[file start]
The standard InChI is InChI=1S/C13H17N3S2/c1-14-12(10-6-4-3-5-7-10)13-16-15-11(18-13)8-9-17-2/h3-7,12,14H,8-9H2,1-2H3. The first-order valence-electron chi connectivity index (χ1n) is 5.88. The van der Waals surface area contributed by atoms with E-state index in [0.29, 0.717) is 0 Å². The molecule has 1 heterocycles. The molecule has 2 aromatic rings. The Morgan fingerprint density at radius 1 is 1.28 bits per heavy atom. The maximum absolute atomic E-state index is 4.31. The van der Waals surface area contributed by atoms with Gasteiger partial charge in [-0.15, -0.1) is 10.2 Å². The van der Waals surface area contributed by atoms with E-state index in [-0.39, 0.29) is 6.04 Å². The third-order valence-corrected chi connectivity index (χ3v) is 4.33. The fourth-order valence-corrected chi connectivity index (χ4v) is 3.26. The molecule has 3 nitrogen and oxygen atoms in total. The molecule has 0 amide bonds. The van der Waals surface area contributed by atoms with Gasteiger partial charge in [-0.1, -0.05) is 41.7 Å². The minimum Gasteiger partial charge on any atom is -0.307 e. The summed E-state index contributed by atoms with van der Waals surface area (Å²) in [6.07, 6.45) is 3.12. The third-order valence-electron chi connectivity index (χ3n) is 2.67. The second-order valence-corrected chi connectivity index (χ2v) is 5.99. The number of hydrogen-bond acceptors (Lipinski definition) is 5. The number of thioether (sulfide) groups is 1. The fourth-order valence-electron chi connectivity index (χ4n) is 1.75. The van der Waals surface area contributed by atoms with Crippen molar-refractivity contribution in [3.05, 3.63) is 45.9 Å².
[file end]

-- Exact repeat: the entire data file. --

The standard InChI is InChI=1S/C13H17N3S2/c1-14-12(10-6-4-3-5-7-10)13-16-15-11(18-13)8-9-17-2/h3-7,12,14H,8-9H2,1-2H3. The first-order valence-electron chi connectivity index (χ1n) is 5.88. The van der Waals surface area contributed by atoms with E-state index in [0.29, 0.717) is 0 Å². The molecule has 1 heterocycles. The molecule has 2 aromatic rings. The Morgan fingerprint density at radius 1 is 1.28 bits per heavy atom. The maximum absolute atomic E-state index is 4.31. The van der Waals surface area contributed by atoms with Gasteiger partial charge in [-0.15, -0.1) is 10.2 Å². The van der Waals surface area contributed by atoms with E-state index in [-0.39, 0.29) is 6.04 Å². The third-order valence-corrected chi connectivity index (χ3v) is 4.33. The fourth-order valence-corrected chi connectivity index (χ4v) is 3.26. The molecule has 3 nitrogen and oxygen atoms in total. The molecule has 0 amide bonds. The van der Waals surface area contributed by atoms with Gasteiger partial charge in [-0.1, -0.05) is 41.7 Å². The minimum Gasteiger partial charge on any atom is -0.307 e. The summed E-state index contributed by atoms with van der Waals surface area (Å²) in [6.07, 6.45) is 3.12. The third-order valence-electron chi connectivity index (χ3n) is 2.67. The second-order valence-corrected chi connectivity index (χ2v) is 5.99. The number of hydrogen-bond acceptors (Lipinski definition) is 5. The number of thioether (sulfide) groups is 1. The fourth-order valence-electron chi connectivity index (χ4n) is 1.75. The van der Waals surface area contributed by atoms with Crippen molar-refractivity contribution in [3.05, 3.63) is 45.9 Å².